Yessirree, because some people pirate we all pay the price.
But to companies like Monster Cable, the single wire solution means the days of selling up to eight separate cables to customers who want to play back 7.1 channels of uncompressed music or movie soundtracks are numbered. That's potentially a heckuva drop off in sales.
Monster isn't taking this lying down, of course. The company's movers and shakers were in Vancouver, British Columbia, a while back and invited me there to have a look at how they plan to remain relevant – and profitable – in a changing marketplace.
One way to remain relevant is to offer HDMI cables that are far enough ahead of current standards that if the still-evolving HDMI specification ever exceeds the capabilities Monster has built in already they'll replace them for free.
They call it the Cable for Life Upgrade program and it applies to some of their Advanced for HDMI cables, including the new 1000 EX and M Series M1000 HD. Naturally, these aren't the cheaper models, and Monster undoubtedly doesn't expect to eat too many of them, so it's a pretty neat marketing strategy as well as good incentive for consumers interested in making their home theaters more obsolescence proof than the actual components they're connecting.
This could be especially attractive to people installing cables where they won't be easy to rip out again down the road.
The company's "speed rated" cables now come in five different ratings: Standard Speed, High Speed, Advanced High Speed, Ultra-High Speed – and the latest version, Ultimate High Speed, which is available on the M Series M1000HD.
The M1000HD is a honey of a cable the company says will transmit uncompressed high definition video (1080p/60Hz and beyond), 12-bit color and all eight channels of digital audio over long distances. The latter point is especially handy if you have a front projection HDTV, which is the best way to watch home theater if you have the room for it.
Monster sent me a 75 foot length of the real stuff, an Advanced HDMI 1000HD cable only a little thinner than our garden hose, to string between the Rotel RSP-1069 preamp/processor and the Epson Pro Cinema 1080p projector that are the heart of my home theater.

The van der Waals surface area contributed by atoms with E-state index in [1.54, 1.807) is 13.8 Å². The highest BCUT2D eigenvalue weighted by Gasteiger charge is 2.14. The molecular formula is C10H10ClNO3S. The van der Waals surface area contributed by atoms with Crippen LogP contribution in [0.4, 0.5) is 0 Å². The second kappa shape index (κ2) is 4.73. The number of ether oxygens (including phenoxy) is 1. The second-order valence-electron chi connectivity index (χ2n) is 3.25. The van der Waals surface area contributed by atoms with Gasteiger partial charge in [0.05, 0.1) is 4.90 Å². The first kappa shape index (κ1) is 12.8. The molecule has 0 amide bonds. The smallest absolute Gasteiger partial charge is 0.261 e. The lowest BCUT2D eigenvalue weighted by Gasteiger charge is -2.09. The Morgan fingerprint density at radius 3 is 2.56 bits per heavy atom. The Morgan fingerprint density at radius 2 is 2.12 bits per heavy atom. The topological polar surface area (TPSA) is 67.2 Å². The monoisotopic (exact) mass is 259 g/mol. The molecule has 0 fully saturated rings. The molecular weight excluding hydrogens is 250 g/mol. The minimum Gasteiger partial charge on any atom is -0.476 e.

That's a long hunk of wire, long enough to be known to cause problems with HDMI, which has been said to lose effectiveness sometimes in lengths over 50 feet. I was hoping the Monster cable would fix a problem I was having between the Rotel and a Panasonic PT-AE2000U front projector I was reviewing at the time, but it was not to be. It seems that no cable is going to help when two components simply refuse to talk with each other.
According to "Head Monster" Noel Lee, "Screen resolution and color depth can be degraded by using long lengths of low-quality HDMI cables. M1000 HD performs even over long runs." Lee says his company is committed to staying at the leading edge of technology advances in cables and "to creating products that exceed current specifications, providing great performance even at long lengths."
I don't really understand all the technish around this topic, so I'll take Lee's words at face value. And the Monster cable did provide rock solid connection between the Rotel and the Epson and between the PS3 Blu-ray player/HD PVR and the Panasonic projector.
So the stuff does work, though some consider Monster products to be pricey. On the other hand, I don't know of anyone who's been forced to buy Monster products at gun point.
It would make a heckuva movie, though!
All the HDMI cables in Monster's Core, Monster/THX Ultra Home Theater and M Series lines feature "the Monster Speed Medallion System and Performance Bars" on their packaging. These are meant to tell you the audio/video features each cable supports (i.e. "Ultimate Audio 192/24 for lossless surround sound") so you can pick the one that's suited best to your needs. If you want to connect a conventional DVD player, for example, Monster will let you get away with a more "entry level" cable – as long as it's theirs!
The company's also beefing up its line of PowerCenter power conditioners, components that are meant to ensure your beloved electronics get clean and stable electricity. Some of their new models let you operate your stuff via remote control even if the stack is in a different room or mounted inside a closed cabinet. They're also including pass-through capability, with built in surge protection and filtering, for people who access the Internet or their home network over their home's electrical power lines.
Monster is also pursuing a slice of the high end headphone market. They refer to their "Beats by Dr. Dre" as "over ear speakers" rather than mere headphones – to create the image of headphones that are more suited to the recording studio than the airplane cabin. And for $500 they should be!
I was shown a prototype and didn't have a chance to listen to it, but if nothing else it's a handsome product. I look forward to trying it out.
Monster's even jumping into the software market with Monster Music, "super discs" that incorporate surround sound mixes you can listen to as if you're in the front row of the audience or on stage with the band. The discs also come with high definition digital files you can load onto your MP3 player, supposedly without sacrificing any quality.
I only auditioned a couple of tracks on a demo disc, but they sounded very good. In a world in which DVD Audio and SACD are dying, it's nice to see someone carrying the "ultimate sound quality" banner.
Add this to a complement of adapters and connectors for a variety of devices such as iPods and game consoles and, while future sales of separate audio and video cables may be in jeopardy, Monster Cable appears to have enough irons in the fire to ensure it continues being a well-connected power player in the world of home theater.Copyright 2008 Jim Bray
Jim Bray's columns are available through the TechnoFile Syndicate.